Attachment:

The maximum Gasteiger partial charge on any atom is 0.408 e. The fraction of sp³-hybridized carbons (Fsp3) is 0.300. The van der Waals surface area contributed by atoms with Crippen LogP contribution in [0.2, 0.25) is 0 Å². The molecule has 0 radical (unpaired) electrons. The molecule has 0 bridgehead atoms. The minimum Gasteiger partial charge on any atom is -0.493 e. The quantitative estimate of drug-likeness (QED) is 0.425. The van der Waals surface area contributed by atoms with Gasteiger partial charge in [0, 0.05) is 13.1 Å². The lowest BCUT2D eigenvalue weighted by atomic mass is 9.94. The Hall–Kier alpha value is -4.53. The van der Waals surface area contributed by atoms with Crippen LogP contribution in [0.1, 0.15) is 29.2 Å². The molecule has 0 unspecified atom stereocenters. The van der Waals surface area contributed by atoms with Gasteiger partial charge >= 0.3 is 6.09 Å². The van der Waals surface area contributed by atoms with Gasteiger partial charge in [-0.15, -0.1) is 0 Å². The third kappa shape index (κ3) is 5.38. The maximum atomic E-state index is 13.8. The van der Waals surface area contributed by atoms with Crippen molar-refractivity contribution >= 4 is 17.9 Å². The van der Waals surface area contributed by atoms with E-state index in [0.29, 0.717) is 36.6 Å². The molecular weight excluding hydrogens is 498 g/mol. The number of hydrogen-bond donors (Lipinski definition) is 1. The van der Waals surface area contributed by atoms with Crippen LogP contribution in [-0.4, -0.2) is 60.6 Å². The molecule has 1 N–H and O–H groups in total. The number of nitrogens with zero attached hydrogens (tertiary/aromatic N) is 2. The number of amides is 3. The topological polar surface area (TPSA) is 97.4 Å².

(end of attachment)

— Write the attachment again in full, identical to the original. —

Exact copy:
The maximum Gasteiger partial charge on any atom is 0.408 e. The fraction of sp³-hybridized carbons (Fsp3) is 0.300. The van der Waals surface area contributed by atoms with Crippen LogP contribution in [0.2, 0.25) is 0 Å². The molecule has 0 radical (unpaired) electrons. The molecule has 0 bridgehead atoms. The minimum Gasteiger partial charge on any atom is -0.493 e. The quantitative estimate of drug-likeness (QED) is 0.425. The van der Waals surface area contributed by atoms with Gasteiger partial charge in [0, 0.05) is 13.1 Å². The lowest BCUT2D eigenvalue weighted by atomic mass is 9.94. The Hall–Kier alpha value is -4.53. The van der Waals surface area contributed by atoms with Crippen LogP contribution in [0.1, 0.15) is 29.2 Å². The molecule has 0 unspecified atom stereocenters. The van der Waals surface area contributed by atoms with Gasteiger partial charge >= 0.3 is 6.09 Å². The van der Waals surface area contributed by atoms with Gasteiger partial charge in [-0.15, -0.1) is 0 Å². The third kappa shape index (κ3) is 5.38. The maximum atomic E-state index is 13.8. The van der Waals surface area contributed by atoms with Crippen molar-refractivity contribution >= 4 is 17.9 Å². The van der Waals surface area contributed by atoms with E-state index in [0.29, 0.717) is 36.6 Å². The molecular weight excluding hydrogens is 498 g/mol. The number of hydrogen-bond donors (Lipinski definition) is 1. The van der Waals surface area contributed by atoms with Crippen LogP contribution in [-0.4, -0.2) is 60.6 Å². The molecule has 1 N–H and O–H groups in total. The number of nitrogens with zero attached hydrogens (tertiary/aromatic N) is 2. The number of amides is 3. The topological polar surface area (TPSA) is 97.4 Å².